Underground towns on the Moon and Mars: Future human habitats could be hidden in lava tubes
New research conducted by European scientists suggests that underground caves created by volcanic activity on the Moon and possibly on Mars could be large enough to house even underground towns. The “lava tubes” could, therefore, be excellent hidden locations for future human habitats.
“Our research, conducted jointly by [the] University of Padova and [the] University of Bologna scientists, provides new insights on the size of lava tubes to be expected on Moon and Mars,” Riccardo Pozzobon of the University of Padova in Italy told Astrowatch.net.
The researchers have carried out the first systematic comparison of lava tube candidates on the Earth, the Moon, and Mars, based on high-resolution Digital Terrain Models (DTM) created from data from spacecraft instrumentation. They found that lava tubes on Mars could be up to 820 feet (250 meters) in width. On the Moon, these caves could be even 3,300 feet (one kilometer) or more across and many hundreds of miles in length. On Earth, lava tubes normally only measure around 100 feet (30 meters) across.
“By analyzing the collapse pits found along the lava tube paths on digital terrain models compared with the largest ones on Earth, we have calculated that the size of the voids on Moon and Mars can be up to one or even two orders of magnitude,” Pozzobon noted.
The new findings align with recent research conducted by Dave Blair from Purdue University suggesting that suggest such large lava tubes can be stable in low gravity conditions. The study conducted by Pozzobon and his colleagues appears to confirm that huge voids could exist in the subsurface of both Mars and on the Moon.
Moreover, the existence of one large open lava tube on the Moon was lately confirmed by scientists analyzing radar data from Japan’s SELENE lunar orbiter. The spacecraft orbited the Moon between October 2007 and June 2009, studying its origins and geologic evolution. Data gathered from SELENE allowed the researchers to find an enormous cavern that stretches for about 30 miles (50 kilometers) in the Marius Hills region.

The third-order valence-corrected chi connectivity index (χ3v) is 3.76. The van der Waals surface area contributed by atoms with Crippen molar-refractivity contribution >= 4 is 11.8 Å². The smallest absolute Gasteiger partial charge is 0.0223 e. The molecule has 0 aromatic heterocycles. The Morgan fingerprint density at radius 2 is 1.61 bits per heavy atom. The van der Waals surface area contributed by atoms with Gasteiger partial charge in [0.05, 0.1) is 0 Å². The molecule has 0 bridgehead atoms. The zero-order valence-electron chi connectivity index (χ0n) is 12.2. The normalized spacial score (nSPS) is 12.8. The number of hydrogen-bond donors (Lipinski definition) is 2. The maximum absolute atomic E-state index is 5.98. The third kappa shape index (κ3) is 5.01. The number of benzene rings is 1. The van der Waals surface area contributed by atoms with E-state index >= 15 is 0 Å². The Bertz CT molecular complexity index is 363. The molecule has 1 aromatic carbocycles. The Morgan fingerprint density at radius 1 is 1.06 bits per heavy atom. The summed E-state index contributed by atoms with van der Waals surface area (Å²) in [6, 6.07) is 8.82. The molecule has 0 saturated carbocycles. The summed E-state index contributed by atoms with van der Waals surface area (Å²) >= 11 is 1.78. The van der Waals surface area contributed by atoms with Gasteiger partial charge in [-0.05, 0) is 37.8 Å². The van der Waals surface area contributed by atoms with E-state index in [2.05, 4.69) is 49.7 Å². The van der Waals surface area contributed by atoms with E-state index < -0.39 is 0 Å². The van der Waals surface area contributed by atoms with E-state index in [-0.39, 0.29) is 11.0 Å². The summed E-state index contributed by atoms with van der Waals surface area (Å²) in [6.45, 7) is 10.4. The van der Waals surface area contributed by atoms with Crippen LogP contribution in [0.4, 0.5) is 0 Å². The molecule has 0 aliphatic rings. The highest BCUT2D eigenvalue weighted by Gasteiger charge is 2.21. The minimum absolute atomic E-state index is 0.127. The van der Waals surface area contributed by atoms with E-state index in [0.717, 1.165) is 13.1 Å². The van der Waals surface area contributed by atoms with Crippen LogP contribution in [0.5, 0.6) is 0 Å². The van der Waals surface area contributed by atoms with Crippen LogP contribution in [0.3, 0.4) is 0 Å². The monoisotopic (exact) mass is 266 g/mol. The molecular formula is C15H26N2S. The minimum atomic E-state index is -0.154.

Lava tubes are naturally occurring channels formed by flowing lava which moves beneath the hardened surface of a lava flow. These structures could prove important for future space exploration missions, providing shelter from cosmic radiation, extreme temperature, and meteorite impacts.
“The possibility to establish a settlement within a lava tube provides benefits both in economic and safety terms. The thick roofs shields from cosmic radiation and meteorites, but also reduces daytime/nighttime thermal excursion, providing a thermally controlled environment as happens in terrestrial caves,” Pozzobon said.
Large voids on the Moon and on Mars could possibly contain a human settlement. The possible size of lunar lava tubes means that they could be large enough to host significant settlements like underground towns with streets.
However, in order to better understand lava tubes beyond Earth and to precisely pinpoint their location, more studies are required. According to Leonardo Carrer of the University of Trento in Italy, one of the co-authors of the new research paper, future robotic missions equipped with specialized instruments could help us improve our knowledge about extraterrestrial lava tubes.
“Our research, performed at the Remote Sensing Laboratory [RSLab] of the University of Trento, shows that, by using an orbiting radar using very low electromagnetic frequencies, it is possible to directly probe the subsurface of the Moon and infer the concealed lava tubes size and physical composition. Therefore our concept study proves that a future orbital mission carrying this type of instrument could greatly improve our knowledge regarding these structures and their location. Moreover, the global mapping would be a crucial information for selecting the best site for establishing a human outpost,” Carrer told Astrowatch.net.
He added that Mars rovers, such as Curiosity and Opportunity, which are currently operating on the Red Planet, could help estimate the local environmental conditions, morphologies, and to verify the actual volume of the voids. Sending human-made objects within such cavities would also serve to push forward remote operational capabilities in difficult environments and to develop new roving abilities.
Currently, Pozzobon and Carrer are in the process of scanning the interior of one of the largest terrestrial lava tubes to gain a better understanding of extraterrestrial caverns. They want to relate the results with digital terrain models of the collapsed roof traces seen from satellite photos, so as to have a fully complete understanding of its surface-subsurface three-dimensional framework.
“Regarding other planetary bodies, up to now there is no evidence of lava tubes on other bodies apart from Moon and Mars, but I have great expectations on the data that will eventually come out from ESA-JAXA BepiColombo mission to Mercury, that is going to be launched next year,” Pozzobon concluded.
Tomasz Nowakowski is the owner of Astro Watch, one of the premier astronomy and science-related blogs on the internet. Nowakowski reached out to SpaceFlight Insider in an effort to have the two space-related websites collaborate. Nowakowski's generous offer was gratefully received with the two organizations now working to better relay important developments as they pertain to space exploration.